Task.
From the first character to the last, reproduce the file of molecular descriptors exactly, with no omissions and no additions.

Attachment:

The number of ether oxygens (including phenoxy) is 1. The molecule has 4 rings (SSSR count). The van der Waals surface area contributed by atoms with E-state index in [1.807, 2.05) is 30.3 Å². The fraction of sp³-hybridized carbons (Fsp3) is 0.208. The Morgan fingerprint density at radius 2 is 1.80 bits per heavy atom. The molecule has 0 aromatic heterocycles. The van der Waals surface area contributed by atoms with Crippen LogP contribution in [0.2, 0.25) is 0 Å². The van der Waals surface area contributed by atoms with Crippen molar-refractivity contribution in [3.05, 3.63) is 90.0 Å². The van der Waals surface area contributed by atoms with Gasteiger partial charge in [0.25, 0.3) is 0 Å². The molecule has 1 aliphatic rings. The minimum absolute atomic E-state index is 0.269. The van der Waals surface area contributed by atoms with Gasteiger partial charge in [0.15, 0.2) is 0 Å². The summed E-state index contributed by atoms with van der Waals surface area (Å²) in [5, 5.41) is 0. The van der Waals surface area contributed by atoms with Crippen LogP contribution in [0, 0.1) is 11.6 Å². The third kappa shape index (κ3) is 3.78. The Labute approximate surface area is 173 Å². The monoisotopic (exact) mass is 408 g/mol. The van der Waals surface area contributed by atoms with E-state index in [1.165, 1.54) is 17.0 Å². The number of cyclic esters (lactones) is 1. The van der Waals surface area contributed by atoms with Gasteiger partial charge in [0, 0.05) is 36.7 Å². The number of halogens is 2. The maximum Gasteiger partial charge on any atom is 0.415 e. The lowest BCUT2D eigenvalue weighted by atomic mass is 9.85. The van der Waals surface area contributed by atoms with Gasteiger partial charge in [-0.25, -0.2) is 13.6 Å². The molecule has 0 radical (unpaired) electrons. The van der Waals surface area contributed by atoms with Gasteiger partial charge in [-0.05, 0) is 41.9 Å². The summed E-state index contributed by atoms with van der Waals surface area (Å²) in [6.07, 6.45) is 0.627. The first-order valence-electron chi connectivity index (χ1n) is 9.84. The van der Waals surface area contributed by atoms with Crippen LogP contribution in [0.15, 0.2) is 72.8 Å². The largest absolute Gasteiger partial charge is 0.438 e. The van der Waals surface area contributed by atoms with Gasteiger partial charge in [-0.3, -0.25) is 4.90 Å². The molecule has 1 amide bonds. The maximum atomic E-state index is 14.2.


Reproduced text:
The number of ether oxygens (including phenoxy) is 1. The molecule has 4 rings (SSSR count). The van der Waals surface area contributed by atoms with E-state index in [1.807, 2.05) is 30.3 Å². The fraction of sp³-hybridized carbons (Fsp3) is 0.208. The Morgan fingerprint density at radius 2 is 1.80 bits per heavy atom. The molecule has 0 aromatic heterocycles. The van der Waals surface area contributed by atoms with Crippen LogP contribution in [0.2, 0.25) is 0 Å². The van der Waals surface area contributed by atoms with Crippen molar-refractivity contribution in [3.05, 3.63) is 90.0 Å². The van der Waals surface area contributed by atoms with Gasteiger partial charge in [0.25, 0.3) is 0 Å². The molecule has 1 aliphatic rings. The minimum absolute atomic E-state index is 0.269. The van der Waals surface area contributed by atoms with Gasteiger partial charge in [0.15, 0.2) is 0 Å². The summed E-state index contributed by atoms with van der Waals surface area (Å²) in [5, 5.41) is 0. The van der Waals surface area contributed by atoms with Crippen LogP contribution in [0, 0.1) is 11.6 Å². The third kappa shape index (κ3) is 3.78. The Labute approximate surface area is 173 Å². The monoisotopic (exact) mass is 408 g/mol. The van der Waals surface area contributed by atoms with E-state index in [1.165, 1.54) is 17.0 Å². The number of cyclic esters (lactones) is 1. The van der Waals surface area contributed by atoms with Gasteiger partial charge in [0, 0.05) is 36.7 Å². The number of halogens is 2. The maximum Gasteiger partial charge on any atom is 0.415 e. The lowest BCUT2D eigenvalue weighted by atomic mass is 9.85. The van der Waals surface area contributed by atoms with Gasteiger partial charge in [-0.25, -0.2) is 13.6 Å². The molecule has 0 radical (unpaired) electrons. The van der Waals surface area contributed by atoms with Gasteiger partial charge in [-0.05, 0) is 41.9 Å². The summed E-state index contributed by atoms with van der Waals surface area (Å²) in [6.07, 6.45) is 0.627. The first-order valence-electron chi connectivity index (χ1n) is 9.84. The van der Waals surface area contributed by atoms with Crippen LogP contribution in [0.15, 0.2) is 72.8 Å². The largest absolute Gasteiger partial charge is 0.438 e. The van der Waals surface area contributed by atoms with Gasteiger partial charge in [-0.3, -0.25) is 4.90 Å². The molecule has 1 amide bonds. The maximum atomic E-state index is 14.2.